If you vote NO: Nothing changes. The Plainville slots parlor, from Penn National Gaming, opens next spring. The Springfield and Everett casinos, from MGM Resorts and Wynn Resorts, open as soon as 2017. No one knows when the casino in southeastern Mass. will open because the Massachusetts Gaming Commission keeps delaying the application deadline.


Who cares?: Community activists and religious leaders (yes) vs. Casino industry and union workers (no)




Why you might vote ‘yes’: While residents of the communities that will host casinos may be happy enough to usher them in, their neighbors haven’t gotten a vote in the matter and might not feel the same way. This is their chance to tell Steve Wynn to get off their lawn (and out of the state). Proponents of repeal also argue that casinos hurt society, and that promised gaming revenues may never pan out: some casinos in Atlantic City, for example, are flailing, suggesting that the industry itself is weakening as more states build casinos of their own and saturate the market.

Why you might vote ‘no’: The communities getting casinos already voted to have them, and are expecting big payments from the casino companies and a whole lot of new jobs. The state would also get a share of gaming revenue: 25 percent from the casinos, and 49 percent from the slots parlor. Casino proponents also note that even if the market is getting saturated, Massachusetts residents are going out of state to gamble anyway, and we might as well keep those dollars at home (thus generating more revenue for the state).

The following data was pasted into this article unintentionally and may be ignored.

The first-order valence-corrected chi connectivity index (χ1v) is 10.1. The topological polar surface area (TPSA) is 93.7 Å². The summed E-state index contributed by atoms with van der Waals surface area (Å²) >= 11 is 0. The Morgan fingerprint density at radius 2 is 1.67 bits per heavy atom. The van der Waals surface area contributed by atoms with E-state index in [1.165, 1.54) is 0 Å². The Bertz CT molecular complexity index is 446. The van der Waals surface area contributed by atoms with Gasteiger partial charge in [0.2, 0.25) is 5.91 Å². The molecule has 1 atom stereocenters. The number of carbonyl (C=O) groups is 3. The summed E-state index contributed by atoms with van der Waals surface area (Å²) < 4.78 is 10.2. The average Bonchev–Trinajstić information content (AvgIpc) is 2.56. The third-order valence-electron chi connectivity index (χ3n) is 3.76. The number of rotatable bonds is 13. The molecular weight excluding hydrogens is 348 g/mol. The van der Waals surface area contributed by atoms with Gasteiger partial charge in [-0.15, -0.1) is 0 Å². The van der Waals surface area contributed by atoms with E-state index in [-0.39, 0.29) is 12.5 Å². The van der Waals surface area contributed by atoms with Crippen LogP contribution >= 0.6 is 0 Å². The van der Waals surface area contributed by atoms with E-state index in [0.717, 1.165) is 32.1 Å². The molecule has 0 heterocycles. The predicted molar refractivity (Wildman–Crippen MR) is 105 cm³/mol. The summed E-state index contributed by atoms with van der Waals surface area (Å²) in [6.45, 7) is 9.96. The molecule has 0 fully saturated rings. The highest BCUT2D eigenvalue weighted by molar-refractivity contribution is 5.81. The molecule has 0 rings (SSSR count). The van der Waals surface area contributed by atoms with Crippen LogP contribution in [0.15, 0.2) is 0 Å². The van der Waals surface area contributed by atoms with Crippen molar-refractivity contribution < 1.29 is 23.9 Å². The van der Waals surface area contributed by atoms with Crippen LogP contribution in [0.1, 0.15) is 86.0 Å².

By the way: Even if voters say no to casinos, Republican candidate Charlie Baker has said he would try to find a way to keep the Springfield MGM project on track if elected governor. Martha Coakley, his Democratic challenger, has also said she is open to that idea…though, in fairness, she says she’s open to pretty much everything this campaign cycle.


Outcome: Question 3 was rejected by voters on Election Day.

Full text of the question




Here’s the deal: Thanks to their benefits packages, many employees have the option of taking a day or two away from work when they’re sick. Many other workers, however, do not get that benefit. This proposed law would require almost all employers to give employees sick leave based on hours worked.